A Biography of Wei Hsioh-Ren (1899-1987). Scientist, Educator, Diplomat.
Our friend Betty Peh-T’i Wei had been pondering about writing a biography of her late father, Wei Hsioh-Ren, for quite some time. Betty’s mother, Yin Bao Liu Wei, before her death in 1991, made her daughter promise that she will write a book about the life of her father, but Betty, an historian by training, had to gather all the necessary data which were scattered in files and in the memory and friends and relatives, before starting to write it. Admittedly, not an easy task for her but after years of research and hard work she has finally fulfilled her promise by pulling together all the data, photos and notes, giving the final imprimatur to an edition in Chinese and English of her father’s main achievements in life, under the title of: A Chronological Biography. Remembering my father Wei Hsioh-Ren (1899-1987): scientist, educator, and diplomat.
Betty starts by tracing her family’s beginning with the illustrious mythological pater familias of the Wei clan, Biwan, who achieved the title of Marquis of Wei in 661 BCE and then moving fast forward to the XIX century.
Betty’s father, Wei Hsioh-Ren, was born into a middle-class family of artisans in Nanjing, and even if he did experienced a great shock very early in life, at 3, when his father passed away, his bright intelligence and application made him a model student since elementary school, excelling in mathematics and sciences. He had a bright scholastic career which culminated in 1928 at the University of Chicago, where he was awarded a doctorate in nuclear physics, discussing his thesis with two Nobel prizes laureates, Albert A. Michelson and Arthur H. Compton. Paradoxically the money to pay for his scholarship was coming from the returned indemnity paid by the Qing government to the United States and Great Britain as a compensation for the Boxer insurgency of the year 1900. The two nations in 1909 had nobly decided to return it back the new China which was taking shape, in order to spur its modernization.
Then, turning down offers to remain in Chicago and wanting to contribute to the progress of the motherland, Hsioh-Ren returned to China in 1929, establishing the College of Science at the University of Nanjing, because he wanted to see China progressing in the scientific and social field, and stop of being the sick man of Asia. He had brought back to China with him hundreds of documentaries on film which were then used as teaching material, even producing one himself: ‘The Farmer in Spring’ which in 1936 won the first prize at the first International film competition of China and then was also the first scientist in the world to film a total solar eclipse.
A dark cloud hovered over China during the Sino-Japanese war (1937-1945) but Hsioh-Ren doggedly refused to leave the Country, as he may have done. He set up his home in Chongqing and tried his best to help the common folks, teaching and working out some practical solutions to solve their problems. He patented a new type of wet cell battery which was put into production and, under continuous Japanese bombings, he worked at the electrifications of some nearby villages.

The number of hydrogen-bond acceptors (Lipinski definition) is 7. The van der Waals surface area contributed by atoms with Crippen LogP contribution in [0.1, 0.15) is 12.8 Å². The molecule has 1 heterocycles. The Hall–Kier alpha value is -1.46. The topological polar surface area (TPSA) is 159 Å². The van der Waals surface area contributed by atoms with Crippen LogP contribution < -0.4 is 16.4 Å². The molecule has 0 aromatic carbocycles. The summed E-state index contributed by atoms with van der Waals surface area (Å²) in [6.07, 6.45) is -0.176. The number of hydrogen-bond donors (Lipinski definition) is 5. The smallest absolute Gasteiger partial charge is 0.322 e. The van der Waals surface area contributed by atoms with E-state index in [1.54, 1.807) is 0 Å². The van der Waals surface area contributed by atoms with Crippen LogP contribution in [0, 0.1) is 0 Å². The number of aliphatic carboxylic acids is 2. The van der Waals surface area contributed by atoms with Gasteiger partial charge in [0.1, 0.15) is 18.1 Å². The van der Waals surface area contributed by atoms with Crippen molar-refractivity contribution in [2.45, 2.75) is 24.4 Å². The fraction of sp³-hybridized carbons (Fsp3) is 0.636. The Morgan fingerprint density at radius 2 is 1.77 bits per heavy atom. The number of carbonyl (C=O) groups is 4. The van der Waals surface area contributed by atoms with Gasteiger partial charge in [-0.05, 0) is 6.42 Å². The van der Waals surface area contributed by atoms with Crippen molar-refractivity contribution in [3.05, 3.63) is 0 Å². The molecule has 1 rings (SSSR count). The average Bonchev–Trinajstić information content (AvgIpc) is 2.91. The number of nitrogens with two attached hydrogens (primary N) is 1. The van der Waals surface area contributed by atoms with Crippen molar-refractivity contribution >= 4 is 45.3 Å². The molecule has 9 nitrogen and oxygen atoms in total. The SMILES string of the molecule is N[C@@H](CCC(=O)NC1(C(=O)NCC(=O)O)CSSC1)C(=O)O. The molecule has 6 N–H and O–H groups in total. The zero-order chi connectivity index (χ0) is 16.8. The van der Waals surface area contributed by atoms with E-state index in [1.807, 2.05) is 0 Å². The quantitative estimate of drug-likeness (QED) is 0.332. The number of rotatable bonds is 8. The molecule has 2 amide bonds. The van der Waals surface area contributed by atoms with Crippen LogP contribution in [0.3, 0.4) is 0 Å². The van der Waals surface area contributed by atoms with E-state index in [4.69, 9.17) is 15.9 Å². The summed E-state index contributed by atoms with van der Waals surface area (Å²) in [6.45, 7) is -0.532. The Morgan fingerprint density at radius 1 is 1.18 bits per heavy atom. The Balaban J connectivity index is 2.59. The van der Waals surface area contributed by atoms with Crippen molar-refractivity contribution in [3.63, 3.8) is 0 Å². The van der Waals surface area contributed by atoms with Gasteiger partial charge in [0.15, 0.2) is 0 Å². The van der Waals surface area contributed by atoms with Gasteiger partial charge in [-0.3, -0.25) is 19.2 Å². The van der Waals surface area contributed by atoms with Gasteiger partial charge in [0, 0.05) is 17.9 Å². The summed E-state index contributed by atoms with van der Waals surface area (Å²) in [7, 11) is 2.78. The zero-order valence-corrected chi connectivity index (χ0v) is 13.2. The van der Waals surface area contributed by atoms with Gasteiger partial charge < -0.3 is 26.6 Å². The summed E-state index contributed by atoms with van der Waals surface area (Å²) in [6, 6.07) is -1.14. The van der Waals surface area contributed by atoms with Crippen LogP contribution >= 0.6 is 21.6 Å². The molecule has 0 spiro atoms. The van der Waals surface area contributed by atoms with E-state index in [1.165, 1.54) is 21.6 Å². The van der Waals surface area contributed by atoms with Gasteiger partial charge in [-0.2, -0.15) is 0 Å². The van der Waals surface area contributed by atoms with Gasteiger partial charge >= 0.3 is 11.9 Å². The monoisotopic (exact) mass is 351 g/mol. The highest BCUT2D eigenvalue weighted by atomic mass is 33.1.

In 1945, at the end of the conflict, he was sent to New York, at the United Nations, as a member of the atomic commission which then proceeded to set up the International Atomic Energy Agency, headquartered in Vienna.
Unfortunately his tenure become troublesome starting from 1950 because of a strong pressure coming from the Soviet Union, as they wanted the Republic of China excluded from the United Nations, leaving the place to the newly founded P.R.C. The Soviet representative Jacob Malik tried hard to have Hsioh-Ren unseated, since in his own words, he was: ‘representing a government which no longer exists’ but he failed and he then stomped out of the assembly in a fit of rage. This is a story which was widely reported and commented in the American press.
Then, from 1954 onward, he worked at proposals for international nuclear disarmament, but finally in 1963 the pressure from communist China to occupy his place at the United Nations became unbearable and he decides to quit it, accepting the appointment of “Distinguished Professor of Physics and International Affairs” at Bethany University, in West Virginia, where he taught until 1972. Finally retiring in Honolulu, he died less than a month short of his 88th birthday.
According to Betty, her father had a full and happy life, blessed by many achievements and leaving behind a loving and united family. His only regrets were probably three: not having visited Jerusalem, not having visited Los Alamos and not having returned to Nanjing for a last time to bid farewell to his old friends and relatives, which had been left behind.
This book is the moving tribute of an intelligent daughter to the greatness of her parents, although reading it leave us with the unfulfilled desire of knowing more and with the lingering hope that this is just the beginning, not the end. Notwithstanding that, here we are dealing with a very important biographical chronology which perhaps one day – when the Republic of China and the People’s Republic of China will cease to exist by merging into a single entity, called China – a new generation of historians will use it for writing a complete biography of such a great man.